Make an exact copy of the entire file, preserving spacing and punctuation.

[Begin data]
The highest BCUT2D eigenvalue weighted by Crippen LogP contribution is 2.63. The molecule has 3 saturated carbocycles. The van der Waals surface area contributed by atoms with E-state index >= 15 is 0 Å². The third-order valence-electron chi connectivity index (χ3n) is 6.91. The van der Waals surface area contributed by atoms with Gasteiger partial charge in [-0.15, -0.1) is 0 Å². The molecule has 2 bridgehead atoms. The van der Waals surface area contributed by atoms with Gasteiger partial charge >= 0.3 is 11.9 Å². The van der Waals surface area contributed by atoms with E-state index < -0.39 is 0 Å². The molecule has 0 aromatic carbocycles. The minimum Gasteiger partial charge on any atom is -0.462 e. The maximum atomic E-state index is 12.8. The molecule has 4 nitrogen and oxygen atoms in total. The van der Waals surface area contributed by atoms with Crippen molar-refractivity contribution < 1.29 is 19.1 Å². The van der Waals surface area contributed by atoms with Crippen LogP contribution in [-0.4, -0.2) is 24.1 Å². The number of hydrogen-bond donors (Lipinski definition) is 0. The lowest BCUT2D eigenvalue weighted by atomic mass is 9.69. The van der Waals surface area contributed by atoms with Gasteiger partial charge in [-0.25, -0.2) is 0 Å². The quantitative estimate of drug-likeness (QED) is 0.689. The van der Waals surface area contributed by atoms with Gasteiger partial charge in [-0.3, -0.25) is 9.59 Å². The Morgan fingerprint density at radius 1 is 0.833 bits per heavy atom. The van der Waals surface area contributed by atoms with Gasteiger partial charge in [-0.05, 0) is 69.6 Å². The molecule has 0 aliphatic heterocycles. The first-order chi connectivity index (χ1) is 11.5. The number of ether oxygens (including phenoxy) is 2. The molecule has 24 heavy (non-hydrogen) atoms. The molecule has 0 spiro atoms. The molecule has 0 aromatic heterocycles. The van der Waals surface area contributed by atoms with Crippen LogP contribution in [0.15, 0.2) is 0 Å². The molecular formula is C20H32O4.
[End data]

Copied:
The highest BCUT2D eigenvalue weighted by Crippen LogP contribution is 2.63. The molecule has 3 saturated carbocycles. The van der Waals surface area contributed by atoms with E-state index >= 15 is 0 Å². The third-order valence-electron chi connectivity index (χ3n) is 6.91. The van der Waals surface area contributed by atoms with Gasteiger partial charge in [-0.15, -0.1) is 0 Å². The molecule has 2 bridgehead atoms. The van der Waals surface area contributed by atoms with Gasteiger partial charge >= 0.3 is 11.9 Å². The van der Waals surface area contributed by atoms with E-state index < -0.39 is 0 Å². The molecule has 0 aromatic carbocycles. The minimum Gasteiger partial charge on any atom is -0.462 e. The maximum atomic E-state index is 12.8. The molecule has 4 nitrogen and oxygen atoms in total. The van der Waals surface area contributed by atoms with Crippen molar-refractivity contribution < 1.29 is 19.1 Å². The van der Waals surface area contributed by atoms with Crippen LogP contribution in [-0.4, -0.2) is 24.1 Å². The number of hydrogen-bond donors (Lipinski definition) is 0. The lowest BCUT2D eigenvalue weighted by atomic mass is 9.69. The van der Waals surface area contributed by atoms with Gasteiger partial charge in [-0.25, -0.2) is 0 Å². The quantitative estimate of drug-likeness (QED) is 0.689. The van der Waals surface area contributed by atoms with Gasteiger partial charge in [-0.3, -0.25) is 9.59 Å². The Morgan fingerprint density at radius 1 is 0.833 bits per heavy atom. The van der Waals surface area contributed by atoms with Gasteiger partial charge in [-0.05, 0) is 69.6 Å². The molecule has 0 aliphatic heterocycles. The first-order chi connectivity index (χ1) is 11.5. The number of ether oxygens (including phenoxy) is 2. The molecule has 24 heavy (non-hydrogen) atoms. The molecule has 0 spiro atoms. The molecule has 0 aromatic heterocycles. The van der Waals surface area contributed by atoms with Crippen LogP contribution in [0.15, 0.2) is 0 Å². The molecular formula is C20H32O4.